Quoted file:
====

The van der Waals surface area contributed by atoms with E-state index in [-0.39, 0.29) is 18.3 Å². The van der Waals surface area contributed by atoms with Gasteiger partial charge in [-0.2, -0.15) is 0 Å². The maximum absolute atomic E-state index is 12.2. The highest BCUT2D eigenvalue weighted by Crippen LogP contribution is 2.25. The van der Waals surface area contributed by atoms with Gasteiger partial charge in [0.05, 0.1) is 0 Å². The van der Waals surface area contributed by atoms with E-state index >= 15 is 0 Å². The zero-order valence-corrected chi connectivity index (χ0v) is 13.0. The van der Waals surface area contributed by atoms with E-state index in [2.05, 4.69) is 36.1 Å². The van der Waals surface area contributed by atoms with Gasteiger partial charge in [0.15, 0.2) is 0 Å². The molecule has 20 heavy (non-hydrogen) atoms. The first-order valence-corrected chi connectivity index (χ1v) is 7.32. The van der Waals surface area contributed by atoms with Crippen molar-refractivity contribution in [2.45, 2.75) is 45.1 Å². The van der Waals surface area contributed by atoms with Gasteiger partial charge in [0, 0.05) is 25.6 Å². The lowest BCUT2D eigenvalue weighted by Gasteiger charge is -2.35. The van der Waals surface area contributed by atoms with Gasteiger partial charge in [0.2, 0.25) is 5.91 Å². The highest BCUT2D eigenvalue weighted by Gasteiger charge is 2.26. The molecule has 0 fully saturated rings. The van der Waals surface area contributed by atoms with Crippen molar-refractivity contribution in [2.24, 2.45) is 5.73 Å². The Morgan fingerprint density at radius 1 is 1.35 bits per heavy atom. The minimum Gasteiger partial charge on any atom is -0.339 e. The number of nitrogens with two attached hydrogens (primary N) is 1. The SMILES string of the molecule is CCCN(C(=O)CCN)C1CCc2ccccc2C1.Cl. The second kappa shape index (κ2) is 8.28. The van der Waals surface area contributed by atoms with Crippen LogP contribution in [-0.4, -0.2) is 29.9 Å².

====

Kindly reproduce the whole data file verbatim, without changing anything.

The van der Waals surface area contributed by atoms with E-state index in [-0.39, 0.29) is 18.3 Å². The van der Waals surface area contributed by atoms with Gasteiger partial charge in [-0.2, -0.15) is 0 Å². The maximum absolute atomic E-state index is 12.2. The highest BCUT2D eigenvalue weighted by Crippen LogP contribution is 2.25. The van der Waals surface area contributed by atoms with Gasteiger partial charge in [0.05, 0.1) is 0 Å². The van der Waals surface area contributed by atoms with E-state index >= 15 is 0 Å². The zero-order valence-corrected chi connectivity index (χ0v) is 13.0. The van der Waals surface area contributed by atoms with E-state index in [2.05, 4.69) is 36.1 Å². The van der Waals surface area contributed by atoms with Gasteiger partial charge in [0.15, 0.2) is 0 Å². The molecule has 20 heavy (non-hydrogen) atoms. The first-order valence-corrected chi connectivity index (χ1v) is 7.32. The van der Waals surface area contributed by atoms with Crippen molar-refractivity contribution in [2.45, 2.75) is 45.1 Å². The van der Waals surface area contributed by atoms with Gasteiger partial charge in [0, 0.05) is 25.6 Å². The lowest BCUT2D eigenvalue weighted by Gasteiger charge is -2.35. The van der Waals surface area contributed by atoms with Gasteiger partial charge in [0.2, 0.25) is 5.91 Å². The highest BCUT2D eigenvalue weighted by Gasteiger charge is 2.26. The molecule has 0 fully saturated rings. The van der Waals surface area contributed by atoms with Crippen molar-refractivity contribution in [2.24, 2.45) is 5.73 Å². The Morgan fingerprint density at radius 1 is 1.35 bits per heavy atom. The minimum Gasteiger partial charge on any atom is -0.339 e. The number of nitrogens with two attached hydrogens (primary N) is 1. The SMILES string of the molecule is CCCN(C(=O)CCN)C1CCc2ccccc2C1.Cl. The second kappa shape index (κ2) is 8.28. The van der Waals surface area contributed by atoms with Crippen LogP contribution in [-0.4, -0.2) is 29.9 Å².